Letter to the Editor
To the editor:
The Call editorial regarding the Sunshine Law was scathing but overly broad and unfair.
The editorial quotes hysterical statements such as “the most radical undermining of open records and transparency law in state history” and “That’s a corrupt officials dream,” and “Lawmakers hoping to shield their own records from the public eye.” All that?
Actually, the proposal is very narrow and specific, and The Call printed it on their front page. The front page article specifically states: “… Changes to the Sunshine Law would make communications between public officials at all levels of government and their constituents largely immune to public records requests.” This provision is not meant to protect lawmakers, but constituents who have chosen to contact their legislator.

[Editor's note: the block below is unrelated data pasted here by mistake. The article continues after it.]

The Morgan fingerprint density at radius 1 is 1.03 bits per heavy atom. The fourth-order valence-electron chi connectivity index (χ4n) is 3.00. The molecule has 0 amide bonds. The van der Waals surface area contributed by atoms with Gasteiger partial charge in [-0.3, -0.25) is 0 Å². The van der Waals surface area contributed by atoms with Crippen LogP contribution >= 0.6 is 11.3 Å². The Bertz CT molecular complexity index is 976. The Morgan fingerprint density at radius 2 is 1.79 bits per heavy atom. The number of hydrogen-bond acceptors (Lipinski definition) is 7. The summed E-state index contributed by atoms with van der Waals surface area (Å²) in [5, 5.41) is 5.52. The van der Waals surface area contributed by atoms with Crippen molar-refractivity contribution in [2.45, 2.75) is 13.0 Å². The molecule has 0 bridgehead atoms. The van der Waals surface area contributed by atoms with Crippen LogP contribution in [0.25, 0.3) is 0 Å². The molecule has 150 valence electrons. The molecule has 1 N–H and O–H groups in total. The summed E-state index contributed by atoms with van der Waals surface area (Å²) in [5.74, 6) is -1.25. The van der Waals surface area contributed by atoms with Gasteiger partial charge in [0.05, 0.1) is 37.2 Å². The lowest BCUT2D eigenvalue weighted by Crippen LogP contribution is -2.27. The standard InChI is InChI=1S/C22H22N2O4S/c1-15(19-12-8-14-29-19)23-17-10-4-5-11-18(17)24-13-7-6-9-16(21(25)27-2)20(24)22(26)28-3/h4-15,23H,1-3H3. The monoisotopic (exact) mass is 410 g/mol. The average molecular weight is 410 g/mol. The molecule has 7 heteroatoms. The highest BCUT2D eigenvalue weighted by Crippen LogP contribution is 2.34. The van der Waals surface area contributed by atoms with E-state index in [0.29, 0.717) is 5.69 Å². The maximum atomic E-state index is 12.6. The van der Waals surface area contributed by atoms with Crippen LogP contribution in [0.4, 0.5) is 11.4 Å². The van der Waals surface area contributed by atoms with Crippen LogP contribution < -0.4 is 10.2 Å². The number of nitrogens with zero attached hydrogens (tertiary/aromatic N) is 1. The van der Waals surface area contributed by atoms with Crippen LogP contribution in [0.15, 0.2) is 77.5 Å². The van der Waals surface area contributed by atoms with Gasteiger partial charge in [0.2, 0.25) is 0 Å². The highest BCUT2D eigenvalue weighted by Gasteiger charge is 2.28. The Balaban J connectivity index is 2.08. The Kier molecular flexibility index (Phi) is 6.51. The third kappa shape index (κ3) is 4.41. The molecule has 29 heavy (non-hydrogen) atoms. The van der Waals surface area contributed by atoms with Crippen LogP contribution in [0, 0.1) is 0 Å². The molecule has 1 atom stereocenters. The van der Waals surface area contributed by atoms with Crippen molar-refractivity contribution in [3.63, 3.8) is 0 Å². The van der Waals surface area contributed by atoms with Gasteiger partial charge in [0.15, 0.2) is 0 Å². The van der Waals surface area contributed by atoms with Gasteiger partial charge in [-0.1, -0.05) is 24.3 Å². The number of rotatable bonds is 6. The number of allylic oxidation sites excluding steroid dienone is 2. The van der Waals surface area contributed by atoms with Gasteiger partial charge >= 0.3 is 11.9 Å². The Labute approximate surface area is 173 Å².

The parent whose child needs drug treatment, or has trouble in school and needs help but doesn’t know where to get it; a resident wrongly accused of a crime or facing eviction; a citizen wrongly denied a concealed carry permit; or just some person who was really angry about something and communicated with their representative in language they likely regret, all are people who do not want or need to find themselves front page news.
Knowing they’re setting themselves up as potential media fodder will prevent many citizens from contacting their legislator.
This is not good for representative government. Reps. Jim Murphy, David Gregory, Michael O’Donnell and Mary Elizabeth Coleman supported a good and decent change designed to protect their constituents, not themselves.
The usually fair and reasonable Call was way overboard in their criticism of them.